While the Singularity is a technological event, it's different from previous technological events. You could explain things like television or the printing press to people from earlier eras. You could even explain the social consequences of such technological progress -- though you probably would not be believed. On the other hand, you could not have such a conversation with a goldfish or even a chimpanzee.

When we talk about what things will be like after the Singularity, we are talking about a world that is run by creatures significantly smarter than human. Trying to explain that world is a qualitatively different problem than trying to explain past technological advances to earlier humans.

SCHWEITZER: Wouldn't an equivalent of this be trying to explain written language to a pre-literate? Among other things, written language is alleged to have changed certain brain processes, particularly the way people remember. That was how in the old days people could memorize all of Homer, for example.

VINGE: I don't think the invention of writing would satisfy the "unintelligible future" criterion, but it is more interesting than most inventions. Terry Pratchett may have made the point that writing lets the dead talk to us. That is magical.

To me, the most important distinction between us and other animals is not language or tool making. Our distinguishing virtue is that we humans can externalize cognitive function. Writing is a great example of that. For instance, there are birds that can remember where they have cached seeds and in far greater numbers that I can remember -- unless I had paper and pencil. Writing is an externalization of memory, not just one's own but all others who have ever written (Pratchett's point). The invention of the computer is another example.

SCHWEITZER: Isn't painting on the cave wall another one?

VINGE: I think so.

SCHWEITZER: If we have artificially-enhanced intelligence in humans, or human-computer interfaces, or anything like that, aren't these advantages only for the rich? You and I may be talking about this, but there are illiterate stone-age farmers in Borneo or someplace like that. They don't have electricity or running water. They've never heard of a computer. How does this concern them? Aren't these enhancements only going to be for a small segment of the total population?

VINGE: The general issue of whether technology and high-tech computer technology is a tool of social division, for the enhancement of rich people to the detriment of poor people, is a very serious question. Leaving aside the catastrophic possibilities such as general nuclear war, I believe that technology in general and computer technology in particular are our best hope for improving the condition of humans. I'll bet that most of the human race lives better now than all but the richest of 500 years ago -- and that's not counting medical advances. The first instances of an invention are usually very expensive. Hopefully the rich people do get their hands on them and incite constructive envy in those not quite so rich. Over and over, this process has driven the price of new gadgets down to very low levels.

Just in this decade, we've had one of the most spectacular and beautiful examples of this -- the world-wide explosion of cell phone availability. Googling world cell phone population, I see a ton of extraordinary numbers, including a claim of a UN report from March 2009 that says six out ten humans on Earth have a cell phone subscription. Even if that's only counting adult humans, it is still extraordinary.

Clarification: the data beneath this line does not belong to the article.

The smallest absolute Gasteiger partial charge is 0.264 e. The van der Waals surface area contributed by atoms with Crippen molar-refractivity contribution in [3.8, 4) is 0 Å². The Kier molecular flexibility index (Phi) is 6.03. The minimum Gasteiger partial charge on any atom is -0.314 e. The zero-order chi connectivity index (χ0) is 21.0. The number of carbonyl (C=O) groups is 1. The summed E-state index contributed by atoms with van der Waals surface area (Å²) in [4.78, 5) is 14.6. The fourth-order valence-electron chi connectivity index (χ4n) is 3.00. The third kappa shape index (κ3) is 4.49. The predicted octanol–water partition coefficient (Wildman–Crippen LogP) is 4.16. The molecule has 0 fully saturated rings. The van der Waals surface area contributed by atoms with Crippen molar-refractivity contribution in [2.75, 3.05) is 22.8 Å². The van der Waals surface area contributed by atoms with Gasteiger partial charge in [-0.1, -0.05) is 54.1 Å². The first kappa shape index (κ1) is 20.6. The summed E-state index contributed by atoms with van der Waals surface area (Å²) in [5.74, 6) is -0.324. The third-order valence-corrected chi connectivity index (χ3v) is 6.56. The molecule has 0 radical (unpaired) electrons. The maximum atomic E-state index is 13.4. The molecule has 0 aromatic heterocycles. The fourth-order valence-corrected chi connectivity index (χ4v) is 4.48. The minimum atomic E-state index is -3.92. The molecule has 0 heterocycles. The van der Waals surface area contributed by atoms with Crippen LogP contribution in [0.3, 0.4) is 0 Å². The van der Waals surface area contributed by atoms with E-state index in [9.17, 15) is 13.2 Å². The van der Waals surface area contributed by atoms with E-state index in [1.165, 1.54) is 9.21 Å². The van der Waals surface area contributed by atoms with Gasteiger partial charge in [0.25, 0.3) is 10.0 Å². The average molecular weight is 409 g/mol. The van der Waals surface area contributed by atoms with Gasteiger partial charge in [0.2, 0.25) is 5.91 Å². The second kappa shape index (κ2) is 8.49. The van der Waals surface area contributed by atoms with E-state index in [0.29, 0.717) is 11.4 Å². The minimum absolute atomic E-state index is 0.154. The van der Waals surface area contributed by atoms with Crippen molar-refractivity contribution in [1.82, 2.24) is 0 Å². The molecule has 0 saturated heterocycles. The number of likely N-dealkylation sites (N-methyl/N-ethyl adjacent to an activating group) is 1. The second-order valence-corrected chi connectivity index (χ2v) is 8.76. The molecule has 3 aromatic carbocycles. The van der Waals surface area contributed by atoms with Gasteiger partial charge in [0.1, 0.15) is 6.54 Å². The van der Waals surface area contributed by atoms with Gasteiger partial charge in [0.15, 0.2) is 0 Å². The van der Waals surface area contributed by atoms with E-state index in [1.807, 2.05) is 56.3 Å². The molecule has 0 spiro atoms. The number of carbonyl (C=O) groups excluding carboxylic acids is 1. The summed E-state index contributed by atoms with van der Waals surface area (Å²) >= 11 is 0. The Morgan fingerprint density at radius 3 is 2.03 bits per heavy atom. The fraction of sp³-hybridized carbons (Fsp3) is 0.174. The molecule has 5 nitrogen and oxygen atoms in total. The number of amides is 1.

SCHWEITZER: I think what they're doing in the Third World is just bypassing the need to put in land lines.

VINGE: It is that certainly, but I think it is much more. The cell phone revolution is empowering some of the poorest people in the world. For instance, it gives farmers the ability to get market intelligence about things that are happening two or three days' walk away. Where/when smarter phones are available, it can give village medical people expertise and diagnostics that may be thousands of miles away.

SCHWEITZER: If enhancements get to the point where they makes some people significantly smarter -- not just a matter of better tools, but a significant increase in intelligence -- won't this create, for the first time in history, a superior race? Won't the people who have greater abilities inherently take over and lord it over their inferiors?

VINGE: Alas, that's one ugly possibility. In part it depends on how much payoff there is for a few smart persons compared to what those same people could have being part of a much larger community of smart persons. If the first ones figure they are in a positive-sum game, then they would probably be inclusive. Personally, I think that -- besides the natural risks inherent in power tools -- the rise of technology has brought an overwhelming affirmation that we are in a positive-sum game. If it's perceived as a zero -- or a negative-sum game -- then things could be very bad. If the first to be smart are willing to use force to prevent other players from getting super-intelligence, then this seems much like the classic "AIs enslave us."

I have friends who would prefer to have a pure AI rather than Intelligence Amplification of humans. They point out that we're carrying fifty million years of evolutionary bloody baggage in the back of our heads and so we just can't be trusted to the extent you might trust a machine that doesn't have that instinctual killer inclination. I have one friend who makes this argument and then taps his chest and says, "In fact, there is only one person I would trust to undertake this responsibility." So if one figures that the threat in your question is convincing, that the first enhanced humans are going to become gods and reduce us all to serfs -- then one is reasonably nervous about Intelligence Amplification.